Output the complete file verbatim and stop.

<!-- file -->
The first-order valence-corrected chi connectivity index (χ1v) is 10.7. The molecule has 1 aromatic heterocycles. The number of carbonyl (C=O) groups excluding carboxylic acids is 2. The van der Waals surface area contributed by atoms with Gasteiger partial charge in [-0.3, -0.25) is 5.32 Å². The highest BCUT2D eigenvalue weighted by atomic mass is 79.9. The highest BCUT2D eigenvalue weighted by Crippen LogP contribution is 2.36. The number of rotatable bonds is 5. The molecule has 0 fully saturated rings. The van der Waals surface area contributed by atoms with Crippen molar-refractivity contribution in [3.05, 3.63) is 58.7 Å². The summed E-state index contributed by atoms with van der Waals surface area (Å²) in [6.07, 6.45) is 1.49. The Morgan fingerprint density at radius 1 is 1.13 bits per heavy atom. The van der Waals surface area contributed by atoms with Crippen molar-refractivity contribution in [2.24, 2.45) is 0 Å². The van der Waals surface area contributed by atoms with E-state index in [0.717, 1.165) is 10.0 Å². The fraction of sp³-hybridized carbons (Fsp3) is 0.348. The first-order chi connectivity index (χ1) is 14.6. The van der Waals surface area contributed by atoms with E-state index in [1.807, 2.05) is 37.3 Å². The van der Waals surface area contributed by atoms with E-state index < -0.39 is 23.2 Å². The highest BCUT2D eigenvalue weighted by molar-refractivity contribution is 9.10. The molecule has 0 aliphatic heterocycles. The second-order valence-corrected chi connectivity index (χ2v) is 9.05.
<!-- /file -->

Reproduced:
The first-order valence-corrected chi connectivity index (χ1v) is 10.7. The molecule has 1 aromatic heterocycles. The number of carbonyl (C=O) groups excluding carboxylic acids is 2. The van der Waals surface area contributed by atoms with Gasteiger partial charge in [-0.3, -0.25) is 5.32 Å². The highest BCUT2D eigenvalue weighted by atomic mass is 79.9. The highest BCUT2D eigenvalue weighted by Crippen LogP contribution is 2.36. The number of rotatable bonds is 5. The molecule has 0 fully saturated rings. The van der Waals surface area contributed by atoms with Crippen molar-refractivity contribution in [3.05, 3.63) is 58.7 Å². The summed E-state index contributed by atoms with van der Waals surface area (Å²) in [6.07, 6.45) is 1.49. The Morgan fingerprint density at radius 1 is 1.13 bits per heavy atom. The van der Waals surface area contributed by atoms with Crippen molar-refractivity contribution in [2.24, 2.45) is 0 Å². The van der Waals surface area contributed by atoms with E-state index in [0.717, 1.165) is 10.0 Å². The fraction of sp³-hybridized carbons (Fsp3) is 0.348. The first-order chi connectivity index (χ1) is 14.6. The van der Waals surface area contributed by atoms with E-state index in [1.807, 2.05) is 37.3 Å². The van der Waals surface area contributed by atoms with E-state index < -0.39 is 23.2 Å². The highest BCUT2D eigenvalue weighted by molar-refractivity contribution is 9.10. The molecule has 0 aliphatic heterocycles. The second-order valence-corrected chi connectivity index (χ2v) is 9.05.